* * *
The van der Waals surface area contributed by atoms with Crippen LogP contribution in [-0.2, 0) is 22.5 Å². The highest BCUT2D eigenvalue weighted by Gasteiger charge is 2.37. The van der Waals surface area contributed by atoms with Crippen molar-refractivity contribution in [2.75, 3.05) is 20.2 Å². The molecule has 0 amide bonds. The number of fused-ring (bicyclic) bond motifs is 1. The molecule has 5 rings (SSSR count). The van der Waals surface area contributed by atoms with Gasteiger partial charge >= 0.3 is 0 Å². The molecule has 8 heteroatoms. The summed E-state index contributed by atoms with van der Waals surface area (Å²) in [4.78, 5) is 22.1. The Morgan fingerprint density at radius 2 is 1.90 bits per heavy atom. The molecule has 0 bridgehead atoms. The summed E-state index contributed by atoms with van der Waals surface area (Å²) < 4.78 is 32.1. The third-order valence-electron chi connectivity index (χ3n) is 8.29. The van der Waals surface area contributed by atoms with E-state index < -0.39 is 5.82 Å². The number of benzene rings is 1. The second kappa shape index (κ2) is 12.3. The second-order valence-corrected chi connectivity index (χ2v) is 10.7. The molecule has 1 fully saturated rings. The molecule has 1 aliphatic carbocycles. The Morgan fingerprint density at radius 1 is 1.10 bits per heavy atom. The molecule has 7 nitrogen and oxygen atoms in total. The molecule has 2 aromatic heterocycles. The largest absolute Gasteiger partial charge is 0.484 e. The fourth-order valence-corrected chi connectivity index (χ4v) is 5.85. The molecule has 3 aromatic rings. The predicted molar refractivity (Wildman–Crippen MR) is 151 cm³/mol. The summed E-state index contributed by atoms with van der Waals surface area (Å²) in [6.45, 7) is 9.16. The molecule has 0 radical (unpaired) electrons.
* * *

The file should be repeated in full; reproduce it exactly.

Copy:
The van der Waals surface area contributed by atoms with Crippen LogP contribution in [-0.2, 0) is 22.5 Å². The highest BCUT2D eigenvalue weighted by Gasteiger charge is 2.37. The van der Waals surface area contributed by atoms with Crippen molar-refractivity contribution in [2.75, 3.05) is 20.2 Å². The molecule has 0 amide bonds. The number of fused-ring (bicyclic) bond motifs is 1. The molecule has 5 rings (SSSR count). The van der Waals surface area contributed by atoms with Gasteiger partial charge >= 0.3 is 0 Å². The molecule has 8 heteroatoms. The summed E-state index contributed by atoms with van der Waals surface area (Å²) in [4.78, 5) is 22.1. The Morgan fingerprint density at radius 2 is 1.90 bits per heavy atom. The molecule has 0 bridgehead atoms. The summed E-state index contributed by atoms with van der Waals surface area (Å²) < 4.78 is 32.1. The third-order valence-electron chi connectivity index (χ3n) is 8.29. The van der Waals surface area contributed by atoms with E-state index < -0.39 is 5.82 Å². The number of benzene rings is 1. The second kappa shape index (κ2) is 12.3. The second-order valence-corrected chi connectivity index (χ2v) is 10.7. The molecule has 1 fully saturated rings. The molecule has 1 aliphatic carbocycles. The Morgan fingerprint density at radius 1 is 1.10 bits per heavy atom. The molecule has 7 nitrogen and oxygen atoms in total. The molecule has 2 aromatic heterocycles. The largest absolute Gasteiger partial charge is 0.484 e. The fourth-order valence-corrected chi connectivity index (χ4v) is 5.85. The molecule has 3 aromatic rings. The predicted molar refractivity (Wildman–Crippen MR) is 151 cm³/mol. The summed E-state index contributed by atoms with van der Waals surface area (Å²) in [6.45, 7) is 9.16. The molecule has 0 radical (unpaired) electrons.